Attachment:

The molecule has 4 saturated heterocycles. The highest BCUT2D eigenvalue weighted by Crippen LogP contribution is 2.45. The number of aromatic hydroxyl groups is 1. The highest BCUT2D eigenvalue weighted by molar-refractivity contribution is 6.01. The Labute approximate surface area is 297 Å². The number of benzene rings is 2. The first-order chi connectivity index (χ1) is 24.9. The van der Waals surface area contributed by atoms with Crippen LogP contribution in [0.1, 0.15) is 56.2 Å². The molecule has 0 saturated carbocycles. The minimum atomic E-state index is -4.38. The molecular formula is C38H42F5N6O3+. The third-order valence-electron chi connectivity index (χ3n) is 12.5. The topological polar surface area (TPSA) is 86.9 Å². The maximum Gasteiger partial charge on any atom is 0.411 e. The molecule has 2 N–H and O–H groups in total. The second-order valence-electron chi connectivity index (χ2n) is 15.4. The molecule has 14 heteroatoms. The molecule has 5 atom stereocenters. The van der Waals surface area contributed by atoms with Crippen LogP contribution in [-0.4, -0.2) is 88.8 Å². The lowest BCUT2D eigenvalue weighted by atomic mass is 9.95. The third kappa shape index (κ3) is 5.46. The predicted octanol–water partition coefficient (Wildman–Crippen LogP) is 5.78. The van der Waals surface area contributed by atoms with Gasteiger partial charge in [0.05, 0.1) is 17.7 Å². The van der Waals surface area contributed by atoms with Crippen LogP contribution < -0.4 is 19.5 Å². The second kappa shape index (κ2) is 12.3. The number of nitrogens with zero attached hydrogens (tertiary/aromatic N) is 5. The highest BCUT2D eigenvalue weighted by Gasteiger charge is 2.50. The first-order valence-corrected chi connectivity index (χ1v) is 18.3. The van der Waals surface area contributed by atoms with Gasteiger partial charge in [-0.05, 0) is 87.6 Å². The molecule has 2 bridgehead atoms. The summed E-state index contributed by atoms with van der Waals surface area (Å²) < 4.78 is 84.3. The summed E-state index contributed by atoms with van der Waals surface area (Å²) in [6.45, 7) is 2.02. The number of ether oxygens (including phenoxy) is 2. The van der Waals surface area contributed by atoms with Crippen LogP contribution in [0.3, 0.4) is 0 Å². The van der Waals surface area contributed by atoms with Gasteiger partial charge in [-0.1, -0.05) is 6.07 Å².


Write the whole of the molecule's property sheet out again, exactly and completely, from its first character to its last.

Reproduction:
The molecule has 4 saturated heterocycles. The highest BCUT2D eigenvalue weighted by Crippen LogP contribution is 2.45. The number of aromatic hydroxyl groups is 1. The highest BCUT2D eigenvalue weighted by molar-refractivity contribution is 6.01. The Labute approximate surface area is 297 Å². The number of benzene rings is 2. The first-order chi connectivity index (χ1) is 24.9. The van der Waals surface area contributed by atoms with Crippen LogP contribution in [0.1, 0.15) is 56.2 Å². The molecule has 0 saturated carbocycles. The minimum atomic E-state index is -4.38. The molecular formula is C38H42F5N6O3+. The third-order valence-electron chi connectivity index (χ3n) is 12.5. The topological polar surface area (TPSA) is 86.9 Å². The maximum Gasteiger partial charge on any atom is 0.411 e. The molecule has 2 N–H and O–H groups in total. The second-order valence-electron chi connectivity index (χ2n) is 15.4. The molecule has 14 heteroatoms. The molecule has 5 atom stereocenters. The van der Waals surface area contributed by atoms with Crippen LogP contribution in [-0.4, -0.2) is 88.8 Å². The lowest BCUT2D eigenvalue weighted by atomic mass is 9.95. The third kappa shape index (κ3) is 5.46. The predicted octanol–water partition coefficient (Wildman–Crippen LogP) is 5.78. The van der Waals surface area contributed by atoms with Gasteiger partial charge in [0.05, 0.1) is 17.7 Å². The van der Waals surface area contributed by atoms with Crippen LogP contribution < -0.4 is 19.5 Å². The second kappa shape index (κ2) is 12.3. The number of nitrogens with zero attached hydrogens (tertiary/aromatic N) is 5. The highest BCUT2D eigenvalue weighted by Gasteiger charge is 2.50. The first-order valence-corrected chi connectivity index (χ1v) is 18.3. The van der Waals surface area contributed by atoms with Gasteiger partial charge in [-0.05, 0) is 87.6 Å². The molecule has 2 bridgehead atoms. The summed E-state index contributed by atoms with van der Waals surface area (Å²) < 4.78 is 84.3. The summed E-state index contributed by atoms with van der Waals surface area (Å²) in [6.45, 7) is 2.02. The number of ether oxygens (including phenoxy) is 2. The van der Waals surface area contributed by atoms with Crippen LogP contribution in [0.3, 0.4) is 0 Å². The van der Waals surface area contributed by atoms with Gasteiger partial charge in [-0.1, -0.05) is 6.07 Å².